She wrote a number of songs which became anthems for the cause such as "Young, Gifted and Black," borrowing the title of a play by Hansberry and "Four Women," which she penned chronicling the complex histories of a quartet of African-American female figures. Legend has it that Simone took anywhere between twenty minutes and an hour to write one of her most defining works in response to the 1963 assassination of Medgar Evers and the Birmingham church bombing, “Mississippi Goddamn”- a song that became the anthem in the 1960s protests repertoire. This song represented the views and opinions that many black people had but feared to express. For Simone, who lived next door to Malcolm X in Mt. Vernon, New York, and whose first interaction with Martin Luther King, Jr. involved a heated declaration that her activism was on the “by any means necessary” part of the scale, the tune bore none of the turn-the-other-cheek wholesomeness of other protest songs.
Even though this was not a protest song sung in demonstrations or marches, it delivered the message of oppression and anger, fear, and sadness that the black community felt. The importance of Billie Holiday’s performance lies on the fact that a great part of their audience, similar to what would happen to Nina Simone, was white. She was one of the first people to turn entertainment into politics and therefore set a precedence for all that would come later. Her music made people aware of the reality of the South. As it has been explained, she first performed her song in the Café Society in New York, but would continue to do so in different stages during her entire career.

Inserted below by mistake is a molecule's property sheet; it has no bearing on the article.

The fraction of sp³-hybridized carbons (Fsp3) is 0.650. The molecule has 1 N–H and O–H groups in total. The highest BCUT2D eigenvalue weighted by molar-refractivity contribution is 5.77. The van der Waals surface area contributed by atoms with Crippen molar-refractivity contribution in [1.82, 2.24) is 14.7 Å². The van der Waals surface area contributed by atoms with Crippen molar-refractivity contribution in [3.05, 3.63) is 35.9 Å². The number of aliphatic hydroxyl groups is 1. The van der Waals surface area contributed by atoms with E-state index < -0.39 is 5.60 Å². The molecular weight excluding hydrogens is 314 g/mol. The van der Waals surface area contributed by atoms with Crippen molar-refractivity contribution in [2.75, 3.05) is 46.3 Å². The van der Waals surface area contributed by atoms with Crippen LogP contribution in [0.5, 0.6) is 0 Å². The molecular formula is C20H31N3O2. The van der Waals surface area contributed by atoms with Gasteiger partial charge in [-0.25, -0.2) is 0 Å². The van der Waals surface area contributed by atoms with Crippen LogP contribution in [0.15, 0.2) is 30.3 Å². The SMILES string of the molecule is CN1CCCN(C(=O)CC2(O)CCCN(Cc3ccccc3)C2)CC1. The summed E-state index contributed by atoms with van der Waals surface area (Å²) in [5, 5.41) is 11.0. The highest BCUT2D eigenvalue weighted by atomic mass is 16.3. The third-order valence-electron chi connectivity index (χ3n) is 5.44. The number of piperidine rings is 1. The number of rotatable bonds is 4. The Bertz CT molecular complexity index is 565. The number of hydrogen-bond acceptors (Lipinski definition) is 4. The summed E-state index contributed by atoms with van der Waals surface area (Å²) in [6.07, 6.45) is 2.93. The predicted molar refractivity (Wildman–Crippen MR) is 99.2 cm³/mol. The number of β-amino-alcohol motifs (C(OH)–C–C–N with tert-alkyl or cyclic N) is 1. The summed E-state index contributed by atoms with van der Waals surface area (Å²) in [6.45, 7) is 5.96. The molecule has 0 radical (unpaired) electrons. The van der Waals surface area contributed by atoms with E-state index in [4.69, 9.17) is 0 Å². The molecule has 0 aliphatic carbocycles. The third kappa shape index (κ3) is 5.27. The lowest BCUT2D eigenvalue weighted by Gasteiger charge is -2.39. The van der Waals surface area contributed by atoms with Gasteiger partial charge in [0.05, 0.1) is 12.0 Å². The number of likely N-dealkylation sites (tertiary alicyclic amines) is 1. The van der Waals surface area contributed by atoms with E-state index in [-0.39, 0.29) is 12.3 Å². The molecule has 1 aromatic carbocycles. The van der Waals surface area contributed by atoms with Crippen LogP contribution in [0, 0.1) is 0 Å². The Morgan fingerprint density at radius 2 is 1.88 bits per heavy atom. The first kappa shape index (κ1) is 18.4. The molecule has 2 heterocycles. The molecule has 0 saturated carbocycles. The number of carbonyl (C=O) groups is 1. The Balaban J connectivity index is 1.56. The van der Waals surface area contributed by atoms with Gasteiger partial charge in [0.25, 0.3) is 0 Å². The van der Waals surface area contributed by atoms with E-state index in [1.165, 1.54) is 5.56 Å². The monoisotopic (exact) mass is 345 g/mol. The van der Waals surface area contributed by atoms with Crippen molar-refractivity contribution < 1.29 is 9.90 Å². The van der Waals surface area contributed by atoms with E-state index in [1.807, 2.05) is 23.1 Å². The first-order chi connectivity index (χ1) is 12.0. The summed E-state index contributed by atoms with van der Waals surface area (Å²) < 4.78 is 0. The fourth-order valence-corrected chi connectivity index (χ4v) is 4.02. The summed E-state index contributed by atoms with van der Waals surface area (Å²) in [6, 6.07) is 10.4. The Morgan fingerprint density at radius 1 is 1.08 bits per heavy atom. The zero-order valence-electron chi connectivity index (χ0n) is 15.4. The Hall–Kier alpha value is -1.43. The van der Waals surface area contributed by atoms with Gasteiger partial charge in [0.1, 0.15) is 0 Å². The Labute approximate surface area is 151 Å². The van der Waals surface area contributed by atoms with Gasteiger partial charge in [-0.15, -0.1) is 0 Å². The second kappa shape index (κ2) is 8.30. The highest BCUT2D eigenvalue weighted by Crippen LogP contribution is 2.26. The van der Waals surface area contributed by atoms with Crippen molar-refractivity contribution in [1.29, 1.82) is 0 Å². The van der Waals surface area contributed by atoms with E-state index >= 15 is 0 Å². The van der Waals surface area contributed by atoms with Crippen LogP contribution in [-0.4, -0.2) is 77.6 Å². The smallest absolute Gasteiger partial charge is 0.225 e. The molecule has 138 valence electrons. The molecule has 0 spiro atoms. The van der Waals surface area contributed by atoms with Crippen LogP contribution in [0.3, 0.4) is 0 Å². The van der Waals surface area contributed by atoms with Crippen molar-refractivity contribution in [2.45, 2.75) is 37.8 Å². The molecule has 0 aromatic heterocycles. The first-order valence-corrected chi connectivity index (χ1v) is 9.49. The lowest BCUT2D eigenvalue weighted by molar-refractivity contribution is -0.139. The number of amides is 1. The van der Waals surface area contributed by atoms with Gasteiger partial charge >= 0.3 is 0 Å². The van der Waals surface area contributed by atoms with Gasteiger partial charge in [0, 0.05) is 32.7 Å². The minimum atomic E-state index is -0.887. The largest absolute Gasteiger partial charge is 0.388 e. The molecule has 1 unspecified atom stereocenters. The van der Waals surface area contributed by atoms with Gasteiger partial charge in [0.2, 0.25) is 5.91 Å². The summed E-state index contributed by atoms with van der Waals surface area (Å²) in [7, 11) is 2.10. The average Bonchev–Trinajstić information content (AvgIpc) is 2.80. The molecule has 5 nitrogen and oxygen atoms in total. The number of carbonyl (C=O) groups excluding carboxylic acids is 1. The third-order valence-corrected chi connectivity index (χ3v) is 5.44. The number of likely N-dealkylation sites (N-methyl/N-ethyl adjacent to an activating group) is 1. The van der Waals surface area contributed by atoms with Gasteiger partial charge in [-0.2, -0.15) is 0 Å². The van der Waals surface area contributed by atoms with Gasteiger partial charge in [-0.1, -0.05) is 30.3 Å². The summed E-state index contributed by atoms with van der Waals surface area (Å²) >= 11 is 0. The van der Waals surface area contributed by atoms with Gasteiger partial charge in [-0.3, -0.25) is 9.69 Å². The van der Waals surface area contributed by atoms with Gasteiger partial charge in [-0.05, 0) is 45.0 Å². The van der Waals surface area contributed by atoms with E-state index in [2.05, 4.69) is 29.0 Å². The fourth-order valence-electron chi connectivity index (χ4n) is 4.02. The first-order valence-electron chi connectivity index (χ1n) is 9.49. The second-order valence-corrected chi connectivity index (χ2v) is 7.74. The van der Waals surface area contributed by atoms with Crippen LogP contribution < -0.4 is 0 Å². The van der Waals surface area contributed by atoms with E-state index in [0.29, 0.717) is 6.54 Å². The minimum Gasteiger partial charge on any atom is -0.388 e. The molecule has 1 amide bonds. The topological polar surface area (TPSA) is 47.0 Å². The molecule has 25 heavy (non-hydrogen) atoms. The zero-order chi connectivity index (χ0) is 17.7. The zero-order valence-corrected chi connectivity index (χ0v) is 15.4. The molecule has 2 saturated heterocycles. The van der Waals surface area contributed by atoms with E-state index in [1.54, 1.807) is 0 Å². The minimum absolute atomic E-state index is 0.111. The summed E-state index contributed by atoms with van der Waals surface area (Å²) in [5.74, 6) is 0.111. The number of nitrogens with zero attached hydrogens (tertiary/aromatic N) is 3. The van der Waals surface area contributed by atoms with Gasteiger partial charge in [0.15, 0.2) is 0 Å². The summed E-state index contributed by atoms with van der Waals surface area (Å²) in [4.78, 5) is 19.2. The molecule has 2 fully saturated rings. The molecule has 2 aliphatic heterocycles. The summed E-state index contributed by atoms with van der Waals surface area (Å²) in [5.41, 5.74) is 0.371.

If she didn’t Suffrage most likely wouldn’t of been amended in 1920. Elizabeth Cady was born in Johnstown, New York on November 12, 1815. Margaret Livingston Cady, her mother, was a threatening woman. In her church, she insisted that female parishioners be allowed to vote for a new minister. She also despite her husbands harsh resistance, later supported the abolition movement to end slavery,
For example, in the forth stanza Angelou states “Did you want to see me broken? Bowed head and lowered eyes? Shoulders falling down like teardrops, Weakened by my soulful cries?”. These lines display the theme set through out the poem by showing the fight that the African American people of America had for their civil rights in the 1950s-1960s. Angelou shows this in her writing by asking rhetorical questions to the people who were the oppressors of the African American community on how they would like to see them, but she shows that they will no longer be treated like a dog or a door mate they will stand up and fight for what they believe was a fight that could be won by them.
Since the 1960s “We shall overcome,” continues to develop as it goes around the world. Stuart Stott’s author of we shall overcome explains within his book, why the song evolve around the world through different protest movements, Countries, in south Africa during apartheid and China during the 1988 Tiananmen square protests. This song represents both a song and a symbol of freedom and resistance to oppression, giving it a significant role within the civil rights movement and any movement worldwide. "Alabama" song composed by John Coltrane played a significant role in the movement, as it showed how injustice events pushed the civil rights movement to fight harder and quicker for their freedom. On September 15th 1963, four girls Addie Mae Collins 14, Carol Robertson 14, Cynthia Wesley 14 and Denise McNair 11, died from a bombing attacked planted by